There is a growing divide in Canadian society on complex policy issues, resulting in increasingly polarized political debate. We face an erosion of trust in, and support for, government and its institutions, conventions and practices. This growing decline in Canadian social cohesion is putting the ability of governments to find shared and workable solutions at risk.
According to an Ipsos study, 62 per cent of Canadians think that the country is divided and 51 per cent believe that things have become worse over the past decade. Sixty per cent have no, or not very much confidence, in government. Political parties fare worse at 74 per cent.
Not only are we losing faith in government and politicians (nearly two in three agree government does not prioritize concerns of people like them) we are losing faith in ourselves: 60 per cent believe that other Canadians do not care about facts on politics or society anymore, they just believe what they want.
Some argue that the decline in trust is caused by governments’ poor performance. Others say social and economic factors such as the speed of change, income disparity, and generational differences are driving the lack of confidence.
It is more complicated. We live in a complex world where both causes and effects have become co-dependent and re-enforcing. And even if they could be identified, reversing our steps is impossible.
Unfortunately, as we move into this year’s election campaign, our political leaders seem intent on reinforcing the polarizing debate by creating “wedge solutions.”
The use of wedge issues, of course, has become the political norm. Wedge issues are not policy tools, they are political tactics. They are designed to unite supporters by angering opponents and creating an “us vs. them” mentality. Whether they are designed around taxes, immigration, gun control, crime, or the role of government, their increasing use in politics makes finding policy compromises nearly impossible.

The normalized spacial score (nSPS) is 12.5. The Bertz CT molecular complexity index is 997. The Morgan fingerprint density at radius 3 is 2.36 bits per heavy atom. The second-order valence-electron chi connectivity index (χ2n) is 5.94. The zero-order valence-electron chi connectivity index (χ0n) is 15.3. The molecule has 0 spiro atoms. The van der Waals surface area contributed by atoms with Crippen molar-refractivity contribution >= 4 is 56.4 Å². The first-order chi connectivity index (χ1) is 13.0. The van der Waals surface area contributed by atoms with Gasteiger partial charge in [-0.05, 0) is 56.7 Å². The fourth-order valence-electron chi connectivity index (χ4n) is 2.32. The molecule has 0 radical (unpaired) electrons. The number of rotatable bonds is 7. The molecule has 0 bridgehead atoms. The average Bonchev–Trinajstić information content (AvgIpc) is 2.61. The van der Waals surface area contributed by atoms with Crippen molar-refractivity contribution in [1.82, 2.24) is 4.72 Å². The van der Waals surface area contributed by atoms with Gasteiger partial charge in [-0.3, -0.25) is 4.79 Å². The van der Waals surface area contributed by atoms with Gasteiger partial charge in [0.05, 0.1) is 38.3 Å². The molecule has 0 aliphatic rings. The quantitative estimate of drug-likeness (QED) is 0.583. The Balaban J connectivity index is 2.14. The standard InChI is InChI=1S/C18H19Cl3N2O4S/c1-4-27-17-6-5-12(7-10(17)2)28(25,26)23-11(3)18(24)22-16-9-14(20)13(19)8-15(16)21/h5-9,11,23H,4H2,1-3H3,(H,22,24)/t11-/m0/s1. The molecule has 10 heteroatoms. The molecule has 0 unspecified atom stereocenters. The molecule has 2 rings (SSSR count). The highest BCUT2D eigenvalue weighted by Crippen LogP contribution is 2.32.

A relatively new phenomenon is the emergence of wedge solutions. Wedge solutions occur when everyone agrees there is a problem, but battle lines are drawn around a proposed solution. Instead of engaging and building consensus, citizens are divided up, fired up, and asked to choose between black and white choices.
WATCH BELOW: Canadians wants climate change action, but not at any cost
Climate change is a good example: 75 per cent of Canadians agree Canada needs to do more to address the issue, yet the proposed carbon tax (or price on pollution) has been positioned as a wedge solution by its opponents and proponents.
The “wedge” has nothing to do with whether the policy will work but everything to do with its political impact and people’s emotional reaction to a tax. The wedge solution entrenches both sides, “those who can afford or feel that the impact of a carbon tax will have minimal impact on their lives” and “those who feel they are struggling financially or feel the carbon tax is just one more cost they just can’t afford.”
Thus, even though there is broad public support for action, the debate splits the public and leaves no incentive for either side to bring the majority of Canadians together.
Wedge solutions cheapen the political process, reducing the give-and-take of decision-making to insults and fake news. They magnify and entrench legitimate divisions, reduce opportunities for compromise and set the stage for an expensive and confusing see-saw of policy direction depending on the flavour of the day.
WATCH BELOW: Here’s where the federal parties stand on the carbon tax
It is critical in our geographically, linguistically and multi-culturally diverse country that we focus on working together to find cross-cutting solutions to the challenges we face. If political leaders continue to apply wedge solutions to today’s complex issues, not only will the divisions in the country grow, but citizens will continue to lose faith in governments, politicians and democracy itself.
Unfortunately, wedge solutions are likely here to stay — at least in the political sphere. To move ahead two things must happen.
First, the public sector, NGOs and the private sector must search for the middle ground and create opportunities for compromise.
Second, we need to remember who we are and what unites us as Canadians. Perhaps then the tone will change, and the politicians will follow.
Toby Fyfe is president of the Institute on Governance in Ottawa. Mike Colledge is president of Ipsos Public Affairs.